Were you taking odds on what John Grisham’s next novel would be, the safe bet would always be legal thriller.
Safe, but not sure. Not by a long-shot.
An author who tested three colleges before finally settling on Mississippi State University to complete a degree in accounting and earning his JD from Mississippi School of Law, who had famously hoped in younger years to have a career in baseball, who once served in the Mississippi House of Representatives and who is politically active with the Innocence Project, has a wide bandwidth when it comes to what he next wants to publish.
And so, after a slew of legal thrillers beginning with 1989’s “A Time to Kill,” we got novels such as “A Painted House” — Grisham’s 2001 departure from law and into Southern fiction — and the holiday tale, “Skipping Christmas.”
From there, with yet a good number of legal thrillers tossed in, a loyal cadre of readers (Grisham is one of only three authors to boast a 2 million copy first printing, with Tom Clancy and J.K. Rowling being the others) was rewarded with volumes of short stories (“Ford County”), notable nonfiction (“The Innocent Man; Murder and Injustice in a Small Town”), a young adult series (“Theodore Boone: Kid Lawyer”) and several successful film adaptations.
Oh, and somewhere in the mix was a novel or two centered on baseball.
Which is all a long lead-in to Grisham’s newest offering, “The Reckoning” (Doubleday) — yet another deviation from form.
“The Reckoning” is at its core a legal thriller. The year is 1946 and decorated World War II hero Pete Banning walks into a local Mississippi church and shoots pastor Dexter Bell. The murder is methodical, preplanned and mysterious — Banning had no seeming reason to kill Bell and offers no defense to his lawyer, his family or the community in which he was much loved.
Not even a death penalty threat and the probable loss of his family’s large land holdings can get Banning to divulge his reasons. Pleas from his friends and his college-age children — who would essentially be left parentless since Banning had previously engineered his wife’s mental commitment — go unheard. An offer from the governor himself to commute the sentence if only Banning will divulge the why is unheeded.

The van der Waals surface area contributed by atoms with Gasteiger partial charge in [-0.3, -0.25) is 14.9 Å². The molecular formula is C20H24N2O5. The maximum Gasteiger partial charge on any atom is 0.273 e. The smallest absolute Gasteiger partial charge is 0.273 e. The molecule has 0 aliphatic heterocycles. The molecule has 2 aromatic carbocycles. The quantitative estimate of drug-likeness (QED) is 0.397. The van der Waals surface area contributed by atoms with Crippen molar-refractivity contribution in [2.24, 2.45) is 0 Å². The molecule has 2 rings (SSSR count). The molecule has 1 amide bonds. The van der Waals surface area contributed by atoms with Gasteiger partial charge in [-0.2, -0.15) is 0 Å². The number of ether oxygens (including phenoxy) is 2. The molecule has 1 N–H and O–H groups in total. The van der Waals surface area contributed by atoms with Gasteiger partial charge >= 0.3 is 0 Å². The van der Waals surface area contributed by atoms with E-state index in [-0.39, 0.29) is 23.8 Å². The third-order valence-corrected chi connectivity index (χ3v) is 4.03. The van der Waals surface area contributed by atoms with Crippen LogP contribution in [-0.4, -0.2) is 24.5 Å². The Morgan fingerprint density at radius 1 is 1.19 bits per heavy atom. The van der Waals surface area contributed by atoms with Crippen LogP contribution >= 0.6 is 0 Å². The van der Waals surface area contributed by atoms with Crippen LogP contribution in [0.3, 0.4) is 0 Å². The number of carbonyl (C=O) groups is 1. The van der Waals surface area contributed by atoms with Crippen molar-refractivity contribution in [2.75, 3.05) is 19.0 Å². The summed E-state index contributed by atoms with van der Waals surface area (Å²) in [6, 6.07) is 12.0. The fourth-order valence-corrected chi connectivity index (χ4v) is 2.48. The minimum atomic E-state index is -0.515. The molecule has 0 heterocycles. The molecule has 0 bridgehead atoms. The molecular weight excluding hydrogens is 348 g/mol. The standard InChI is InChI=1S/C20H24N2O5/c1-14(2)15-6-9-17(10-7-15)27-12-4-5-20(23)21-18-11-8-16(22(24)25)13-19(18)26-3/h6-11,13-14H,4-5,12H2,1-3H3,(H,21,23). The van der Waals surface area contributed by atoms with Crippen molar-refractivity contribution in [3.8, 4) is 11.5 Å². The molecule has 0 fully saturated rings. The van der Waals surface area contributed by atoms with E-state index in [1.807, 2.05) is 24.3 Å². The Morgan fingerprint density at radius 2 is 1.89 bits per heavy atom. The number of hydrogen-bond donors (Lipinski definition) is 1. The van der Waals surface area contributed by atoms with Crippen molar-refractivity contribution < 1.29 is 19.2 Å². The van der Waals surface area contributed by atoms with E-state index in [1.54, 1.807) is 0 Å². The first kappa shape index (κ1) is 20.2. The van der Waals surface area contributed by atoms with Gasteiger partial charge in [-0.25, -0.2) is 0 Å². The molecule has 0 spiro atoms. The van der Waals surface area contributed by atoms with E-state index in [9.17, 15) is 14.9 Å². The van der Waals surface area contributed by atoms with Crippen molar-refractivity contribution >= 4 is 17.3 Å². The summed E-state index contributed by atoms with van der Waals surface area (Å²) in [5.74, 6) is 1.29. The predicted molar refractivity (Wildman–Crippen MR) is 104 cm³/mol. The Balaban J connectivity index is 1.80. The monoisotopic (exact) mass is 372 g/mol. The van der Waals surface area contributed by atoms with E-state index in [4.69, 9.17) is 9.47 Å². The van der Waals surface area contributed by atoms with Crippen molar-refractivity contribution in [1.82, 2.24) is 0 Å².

So, yes, “The Reckoning” is a legal thriller. But it’s also a mystery cum avenue for Grisham to descend into the Jim Crow-era South, the jungles of the Philippines, sexual mores and the secrets of an insane asylum.
In the release that always accompanies such books as publishing houses send to critics, Doubleday calls the novel a “departure” for the author.
That it is that, Grisham’s fans will have no doubt.
But like those earlier excursions from legal thriller fare, there is a literary payoff. In what is undoubtedly the author’s most ambitious work, Grisham has constructed a whole from the sum of his parts.
Does it work?
Although “The Reckoning,” and its readers, would have benefitted from less World War II exposition about Banning’s capture, gorilla warfare and even the Bataan Death March — this deployment from the “story” provides crucial background but easily consumes more than a third of the novel — Grisham does offer a solid narrative and some of his best writing to date.
And importantly, with this novel comes the realization that even with the author’s 40th publication, he can still surprise.
But best of all, although the courtroom drama may be wrapped a bit too tightly in layers of back story and a mystery that sometimes struggles to drive the novel to its end, the legal thrill is definitely not gone.
“Ford County was in another world,” the narrator tells us in the novel’s final pages. Yes, but it’s a world Grisham’s fans know well, and will happily revisit in this aspiring work.